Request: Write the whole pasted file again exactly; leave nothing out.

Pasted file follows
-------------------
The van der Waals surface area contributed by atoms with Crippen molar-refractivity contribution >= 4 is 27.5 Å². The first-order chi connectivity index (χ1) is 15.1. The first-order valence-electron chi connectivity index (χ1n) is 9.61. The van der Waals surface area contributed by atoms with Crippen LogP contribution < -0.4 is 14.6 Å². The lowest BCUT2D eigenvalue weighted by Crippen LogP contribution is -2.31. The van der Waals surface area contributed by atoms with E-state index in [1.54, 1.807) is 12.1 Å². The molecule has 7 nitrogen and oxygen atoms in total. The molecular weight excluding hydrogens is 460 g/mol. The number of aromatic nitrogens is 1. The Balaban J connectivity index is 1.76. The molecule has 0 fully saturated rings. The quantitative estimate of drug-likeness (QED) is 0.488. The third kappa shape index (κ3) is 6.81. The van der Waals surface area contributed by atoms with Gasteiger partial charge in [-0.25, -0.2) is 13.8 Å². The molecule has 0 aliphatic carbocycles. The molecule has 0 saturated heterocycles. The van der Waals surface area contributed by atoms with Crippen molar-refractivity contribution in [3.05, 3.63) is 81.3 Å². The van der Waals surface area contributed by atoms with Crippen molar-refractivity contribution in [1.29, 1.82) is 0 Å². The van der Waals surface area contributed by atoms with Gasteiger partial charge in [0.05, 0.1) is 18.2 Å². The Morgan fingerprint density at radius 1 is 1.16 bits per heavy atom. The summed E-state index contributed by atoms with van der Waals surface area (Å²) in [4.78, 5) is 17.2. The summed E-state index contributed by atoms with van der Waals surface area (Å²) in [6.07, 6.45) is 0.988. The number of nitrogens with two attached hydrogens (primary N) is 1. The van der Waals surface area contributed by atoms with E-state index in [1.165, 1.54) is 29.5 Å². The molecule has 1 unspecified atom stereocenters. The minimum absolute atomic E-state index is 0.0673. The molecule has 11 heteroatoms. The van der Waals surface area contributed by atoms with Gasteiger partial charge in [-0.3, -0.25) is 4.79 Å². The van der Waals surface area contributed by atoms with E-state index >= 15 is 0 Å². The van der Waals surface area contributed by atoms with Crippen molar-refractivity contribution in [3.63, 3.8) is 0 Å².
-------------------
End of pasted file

The van der Waals surface area contributed by atoms with Crippen molar-refractivity contribution >= 4 is 27.5 Å². The first-order chi connectivity index (χ1) is 15.1. The first-order valence-electron chi connectivity index (χ1n) is 9.61. The van der Waals surface area contributed by atoms with Crippen LogP contribution < -0.4 is 14.6 Å². The lowest BCUT2D eigenvalue weighted by Crippen LogP contribution is -2.31. The van der Waals surface area contributed by atoms with E-state index in [1.54, 1.807) is 12.1 Å². The molecule has 7 nitrogen and oxygen atoms in total. The molecular weight excluding hydrogens is 460 g/mol. The number of aromatic nitrogens is 1. The Balaban J connectivity index is 1.76. The molecule has 0 fully saturated rings. The quantitative estimate of drug-likeness (QED) is 0.488. The third kappa shape index (κ3) is 6.81. The van der Waals surface area contributed by atoms with Gasteiger partial charge in [-0.25, -0.2) is 13.8 Å². The molecule has 0 aliphatic carbocycles. The molecule has 0 saturated heterocycles. The van der Waals surface area contributed by atoms with Crippen molar-refractivity contribution in [3.05, 3.63) is 81.3 Å². The van der Waals surface area contributed by atoms with Crippen molar-refractivity contribution in [1.29, 1.82) is 0 Å². The van der Waals surface area contributed by atoms with Gasteiger partial charge in [0.05, 0.1) is 18.2 Å². The Morgan fingerprint density at radius 1 is 1.16 bits per heavy atom. The summed E-state index contributed by atoms with van der Waals surface area (Å²) in [4.78, 5) is 17.2. The summed E-state index contributed by atoms with van der Waals surface area (Å²) in [6.07, 6.45) is 0.988. The number of nitrogens with two attached hydrogens (primary N) is 1. The van der Waals surface area contributed by atoms with E-state index in [1.165, 1.54) is 29.5 Å². The molecule has 1 unspecified atom stereocenters. The minimum absolute atomic E-state index is 0.0673. The molecule has 11 heteroatoms. The van der Waals surface area contributed by atoms with Gasteiger partial charge in [-0.3, -0.25) is 4.79 Å². The van der Waals surface area contributed by atoms with E-state index >= 15 is 0 Å². The van der Waals surface area contributed by atoms with Crippen molar-refractivity contribution in [3.63, 3.8) is 0 Å².